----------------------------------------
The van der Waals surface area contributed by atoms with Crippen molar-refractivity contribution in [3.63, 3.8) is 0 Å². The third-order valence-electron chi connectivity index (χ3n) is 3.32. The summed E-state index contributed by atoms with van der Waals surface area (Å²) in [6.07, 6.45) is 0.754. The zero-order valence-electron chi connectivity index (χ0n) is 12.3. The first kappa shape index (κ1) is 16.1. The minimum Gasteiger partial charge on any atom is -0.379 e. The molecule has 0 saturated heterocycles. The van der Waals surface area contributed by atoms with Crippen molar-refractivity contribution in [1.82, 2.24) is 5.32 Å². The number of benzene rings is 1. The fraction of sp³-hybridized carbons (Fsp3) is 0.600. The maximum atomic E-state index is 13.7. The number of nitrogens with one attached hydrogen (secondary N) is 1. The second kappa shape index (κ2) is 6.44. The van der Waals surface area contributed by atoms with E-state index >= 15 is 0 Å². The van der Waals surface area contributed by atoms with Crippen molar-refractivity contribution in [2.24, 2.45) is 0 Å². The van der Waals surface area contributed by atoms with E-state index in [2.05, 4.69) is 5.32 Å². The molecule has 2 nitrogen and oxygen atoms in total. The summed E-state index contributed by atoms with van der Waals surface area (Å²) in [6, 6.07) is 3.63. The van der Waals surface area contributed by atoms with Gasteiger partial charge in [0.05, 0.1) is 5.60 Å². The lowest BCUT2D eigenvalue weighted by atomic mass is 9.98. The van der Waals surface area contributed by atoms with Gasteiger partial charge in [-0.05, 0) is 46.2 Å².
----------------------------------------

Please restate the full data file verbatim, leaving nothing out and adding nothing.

The van der Waals surface area contributed by atoms with Crippen molar-refractivity contribution in [3.63, 3.8) is 0 Å². The third-order valence-electron chi connectivity index (χ3n) is 3.32. The summed E-state index contributed by atoms with van der Waals surface area (Å²) in [6.07, 6.45) is 0.754. The zero-order valence-electron chi connectivity index (χ0n) is 12.3. The first kappa shape index (κ1) is 16.1. The minimum Gasteiger partial charge on any atom is -0.379 e. The molecule has 0 saturated heterocycles. The van der Waals surface area contributed by atoms with Crippen molar-refractivity contribution in [1.82, 2.24) is 5.32 Å². The number of benzene rings is 1. The fraction of sp³-hybridized carbons (Fsp3) is 0.600. The maximum atomic E-state index is 13.7. The number of nitrogens with one attached hydrogen (secondary N) is 1. The second kappa shape index (κ2) is 6.44. The van der Waals surface area contributed by atoms with E-state index >= 15 is 0 Å². The van der Waals surface area contributed by atoms with Crippen molar-refractivity contribution in [2.24, 2.45) is 0 Å². The van der Waals surface area contributed by atoms with E-state index in [2.05, 4.69) is 5.32 Å². The molecule has 2 nitrogen and oxygen atoms in total. The summed E-state index contributed by atoms with van der Waals surface area (Å²) in [6, 6.07) is 3.63. The van der Waals surface area contributed by atoms with Gasteiger partial charge in [0.05, 0.1) is 5.60 Å². The lowest BCUT2D eigenvalue weighted by atomic mass is 9.98. The van der Waals surface area contributed by atoms with Gasteiger partial charge in [-0.05, 0) is 46.2 Å².